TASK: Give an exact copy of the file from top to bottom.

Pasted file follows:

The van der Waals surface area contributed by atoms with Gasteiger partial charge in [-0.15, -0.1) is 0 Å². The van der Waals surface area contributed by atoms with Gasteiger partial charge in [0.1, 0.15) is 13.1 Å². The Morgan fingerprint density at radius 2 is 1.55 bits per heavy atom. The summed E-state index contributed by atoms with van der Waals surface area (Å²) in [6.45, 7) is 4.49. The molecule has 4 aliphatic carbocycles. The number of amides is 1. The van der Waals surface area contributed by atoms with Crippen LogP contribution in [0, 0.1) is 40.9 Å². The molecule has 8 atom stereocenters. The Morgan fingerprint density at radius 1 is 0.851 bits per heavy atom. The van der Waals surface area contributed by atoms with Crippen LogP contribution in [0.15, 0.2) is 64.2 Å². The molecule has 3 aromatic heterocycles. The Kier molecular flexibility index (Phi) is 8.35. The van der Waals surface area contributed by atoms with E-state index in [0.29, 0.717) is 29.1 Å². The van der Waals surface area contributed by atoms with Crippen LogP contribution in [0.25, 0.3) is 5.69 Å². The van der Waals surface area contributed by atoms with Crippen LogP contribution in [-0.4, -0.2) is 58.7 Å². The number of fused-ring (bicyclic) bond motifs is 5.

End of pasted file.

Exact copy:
The van der Waals surface area contributed by atoms with Gasteiger partial charge in [-0.15, -0.1) is 0 Å². The van der Waals surface area contributed by atoms with Gasteiger partial charge in [0.1, 0.15) is 13.1 Å². The Morgan fingerprint density at radius 2 is 1.55 bits per heavy atom. The summed E-state index contributed by atoms with van der Waals surface area (Å²) in [6.45, 7) is 4.49. The molecule has 4 aliphatic carbocycles. The number of amides is 1. The van der Waals surface area contributed by atoms with Crippen LogP contribution in [0, 0.1) is 40.9 Å². The molecule has 8 atom stereocenters. The Morgan fingerprint density at radius 1 is 0.851 bits per heavy atom. The van der Waals surface area contributed by atoms with Crippen LogP contribution in [0.15, 0.2) is 64.2 Å². The molecule has 3 aromatic heterocycles. The Kier molecular flexibility index (Phi) is 8.35. The van der Waals surface area contributed by atoms with E-state index in [0.29, 0.717) is 29.1 Å². The van der Waals surface area contributed by atoms with Crippen LogP contribution in [0.25, 0.3) is 5.69 Å². The van der Waals surface area contributed by atoms with Crippen LogP contribution in [-0.4, -0.2) is 58.7 Å². The number of fused-ring (bicyclic) bond motifs is 5.